As you may have noticed, I've tried to skirt around talking about Insidious in specifics because I think the movie works best not knowing a lot about what happens outside of the bare bones plotline. Too often the viewer knows exactly what to expect when they walk into a movie (thanks to overzealous trailers), and with Insidious it's better to know as little as possible when you take your seat. With that in mind, I'd say this is a wonderful movie to rent with your date—I can guarantee the two of you will be closer by night's end.
You can thank me later.
Insidious is presented in 2.40:1 widescreen in a 1080p resolution. This high definition transfer is excellent in all respects—the colors, what there are of them, are represented well. The image is clean and pristine without any heavy defects, dirt or imperfections. There is a bit of edge enhancement during a few scenes, but it's hardly noticeable and won't take away from your enjoyment of the film. Overall this is a great transfer to a great movie.
The soundtrack is presented in DTS-HD Master Audio 5.1 to great effect. Insidious is a good example of a movie that makes fantastic use of sound effects and creepy music. Both the rear and front speakers get a heavy workout, especially during the very tense end sequence. Fans of the film won't be disappointed with what this mix sounds like. Also included are English, Spanish and French subtitles.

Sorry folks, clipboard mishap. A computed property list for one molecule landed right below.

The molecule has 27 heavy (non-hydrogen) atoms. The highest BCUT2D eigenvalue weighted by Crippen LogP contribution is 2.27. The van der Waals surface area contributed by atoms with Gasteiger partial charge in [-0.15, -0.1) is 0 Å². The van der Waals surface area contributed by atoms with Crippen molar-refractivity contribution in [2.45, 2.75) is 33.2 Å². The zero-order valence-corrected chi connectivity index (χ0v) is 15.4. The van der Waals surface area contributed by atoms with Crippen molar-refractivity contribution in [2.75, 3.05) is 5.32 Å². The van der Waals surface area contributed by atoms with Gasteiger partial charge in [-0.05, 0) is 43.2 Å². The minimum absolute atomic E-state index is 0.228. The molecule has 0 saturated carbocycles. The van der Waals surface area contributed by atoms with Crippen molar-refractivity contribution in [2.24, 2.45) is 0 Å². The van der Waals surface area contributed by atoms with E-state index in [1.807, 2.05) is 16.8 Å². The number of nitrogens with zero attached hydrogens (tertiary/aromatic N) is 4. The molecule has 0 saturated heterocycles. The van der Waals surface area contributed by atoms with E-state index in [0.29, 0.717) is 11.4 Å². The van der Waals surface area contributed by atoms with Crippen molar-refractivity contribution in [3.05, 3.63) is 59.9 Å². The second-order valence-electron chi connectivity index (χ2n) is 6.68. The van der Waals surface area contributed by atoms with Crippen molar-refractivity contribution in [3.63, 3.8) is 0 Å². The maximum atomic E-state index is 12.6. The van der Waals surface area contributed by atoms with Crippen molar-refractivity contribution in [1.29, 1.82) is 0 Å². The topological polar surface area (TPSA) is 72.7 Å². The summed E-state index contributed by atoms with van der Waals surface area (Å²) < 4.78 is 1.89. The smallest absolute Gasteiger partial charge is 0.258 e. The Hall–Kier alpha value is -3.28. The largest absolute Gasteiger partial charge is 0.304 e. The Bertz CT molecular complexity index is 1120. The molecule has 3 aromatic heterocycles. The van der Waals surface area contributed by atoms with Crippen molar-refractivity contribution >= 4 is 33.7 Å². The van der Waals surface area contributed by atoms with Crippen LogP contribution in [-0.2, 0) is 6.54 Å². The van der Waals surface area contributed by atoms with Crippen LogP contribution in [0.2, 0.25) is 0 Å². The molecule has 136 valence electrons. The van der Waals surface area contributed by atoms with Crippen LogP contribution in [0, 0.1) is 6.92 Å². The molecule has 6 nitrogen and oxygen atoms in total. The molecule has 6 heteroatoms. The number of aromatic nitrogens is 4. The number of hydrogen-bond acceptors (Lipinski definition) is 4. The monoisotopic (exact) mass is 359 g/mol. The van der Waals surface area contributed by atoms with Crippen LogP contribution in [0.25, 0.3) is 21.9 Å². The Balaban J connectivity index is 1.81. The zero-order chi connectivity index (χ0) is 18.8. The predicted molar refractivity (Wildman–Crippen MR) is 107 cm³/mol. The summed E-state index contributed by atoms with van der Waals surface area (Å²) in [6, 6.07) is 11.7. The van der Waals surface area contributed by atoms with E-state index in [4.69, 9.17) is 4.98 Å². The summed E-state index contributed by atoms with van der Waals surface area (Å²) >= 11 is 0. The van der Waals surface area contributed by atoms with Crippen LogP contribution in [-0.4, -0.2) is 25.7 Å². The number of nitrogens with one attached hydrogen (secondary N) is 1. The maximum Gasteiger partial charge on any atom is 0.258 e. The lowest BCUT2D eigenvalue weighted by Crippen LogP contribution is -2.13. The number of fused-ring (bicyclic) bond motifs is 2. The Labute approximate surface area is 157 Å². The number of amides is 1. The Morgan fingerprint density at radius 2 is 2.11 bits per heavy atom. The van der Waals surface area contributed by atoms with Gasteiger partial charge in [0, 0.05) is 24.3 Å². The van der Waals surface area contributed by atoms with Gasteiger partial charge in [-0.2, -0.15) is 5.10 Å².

There are a few decent, albeit short, supplemental features included on this disc. The best is "Horror 101: The Exclusive Seminar" which is essentially various cast and crew members discussing their thoughts on horror and the movie. "On Set with Insidious" is a typical EPK promo piece on the making of the film. Finally there is short featurette on the creatures in the film (the main demon played by the film's musical composer!) titled "Insidious Entities" as well as some previews of other Sony movies and some BD-Live content.
Insidious is an insidiously good time at the movies. I was surprised at how much I enjoyed this film and think it's one of the best horror movies of the year. Grab a date, a bowl of popcorn and settle in to be scared silly.
This movie is free to haunt your dreams!